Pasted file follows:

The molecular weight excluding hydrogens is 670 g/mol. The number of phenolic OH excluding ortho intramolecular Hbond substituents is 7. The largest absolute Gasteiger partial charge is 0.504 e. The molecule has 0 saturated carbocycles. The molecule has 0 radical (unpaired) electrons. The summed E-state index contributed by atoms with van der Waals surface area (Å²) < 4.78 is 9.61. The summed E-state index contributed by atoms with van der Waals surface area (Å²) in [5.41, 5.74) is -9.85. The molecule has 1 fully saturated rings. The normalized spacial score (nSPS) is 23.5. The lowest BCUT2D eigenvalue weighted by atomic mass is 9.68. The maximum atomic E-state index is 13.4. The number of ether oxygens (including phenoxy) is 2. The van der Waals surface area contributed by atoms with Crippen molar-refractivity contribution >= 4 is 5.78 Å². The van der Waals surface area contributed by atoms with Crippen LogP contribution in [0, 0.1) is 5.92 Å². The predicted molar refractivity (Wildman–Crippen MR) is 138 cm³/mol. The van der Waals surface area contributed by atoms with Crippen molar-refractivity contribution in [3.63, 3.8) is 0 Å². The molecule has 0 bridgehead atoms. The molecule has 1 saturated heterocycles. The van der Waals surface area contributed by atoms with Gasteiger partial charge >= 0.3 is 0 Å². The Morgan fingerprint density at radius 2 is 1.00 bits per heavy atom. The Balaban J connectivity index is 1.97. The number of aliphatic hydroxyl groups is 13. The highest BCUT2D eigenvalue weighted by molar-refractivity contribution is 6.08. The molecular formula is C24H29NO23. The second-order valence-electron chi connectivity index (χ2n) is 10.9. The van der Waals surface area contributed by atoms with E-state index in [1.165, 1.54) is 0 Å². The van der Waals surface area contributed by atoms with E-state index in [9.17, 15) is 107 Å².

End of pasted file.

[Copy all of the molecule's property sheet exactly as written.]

The molecular weight excluding hydrogens is 670 g/mol. The number of phenolic OH excluding ortho intramolecular Hbond substituents is 7. The largest absolute Gasteiger partial charge is 0.504 e. The molecule has 0 saturated carbocycles. The molecule has 0 radical (unpaired) electrons. The summed E-state index contributed by atoms with van der Waals surface area (Å²) < 4.78 is 9.61. The summed E-state index contributed by atoms with van der Waals surface area (Å²) in [5.41, 5.74) is -9.85. The molecule has 1 fully saturated rings. The normalized spacial score (nSPS) is 23.5. The lowest BCUT2D eigenvalue weighted by atomic mass is 9.68. The maximum atomic E-state index is 13.4. The number of ether oxygens (including phenoxy) is 2. The van der Waals surface area contributed by atoms with Crippen molar-refractivity contribution >= 4 is 5.78 Å². The van der Waals surface area contributed by atoms with Crippen LogP contribution in [0, 0.1) is 5.92 Å². The predicted molar refractivity (Wildman–Crippen MR) is 138 cm³/mol. The van der Waals surface area contributed by atoms with Crippen molar-refractivity contribution in [3.63, 3.8) is 0 Å². The molecule has 0 bridgehead atoms. The molecule has 1 saturated heterocycles. The van der Waals surface area contributed by atoms with Gasteiger partial charge >= 0.3 is 0 Å². The Morgan fingerprint density at radius 2 is 1.00 bits per heavy atom. The Balaban J connectivity index is 1.97. The number of aliphatic hydroxyl groups is 13. The highest BCUT2D eigenvalue weighted by molar-refractivity contribution is 6.08. The molecular formula is C24H29NO23. The second-order valence-electron chi connectivity index (χ2n) is 10.9. The van der Waals surface area contributed by atoms with E-state index in [1.165, 1.54) is 0 Å². The van der Waals surface area contributed by atoms with E-state index in [9.17, 15) is 107 Å².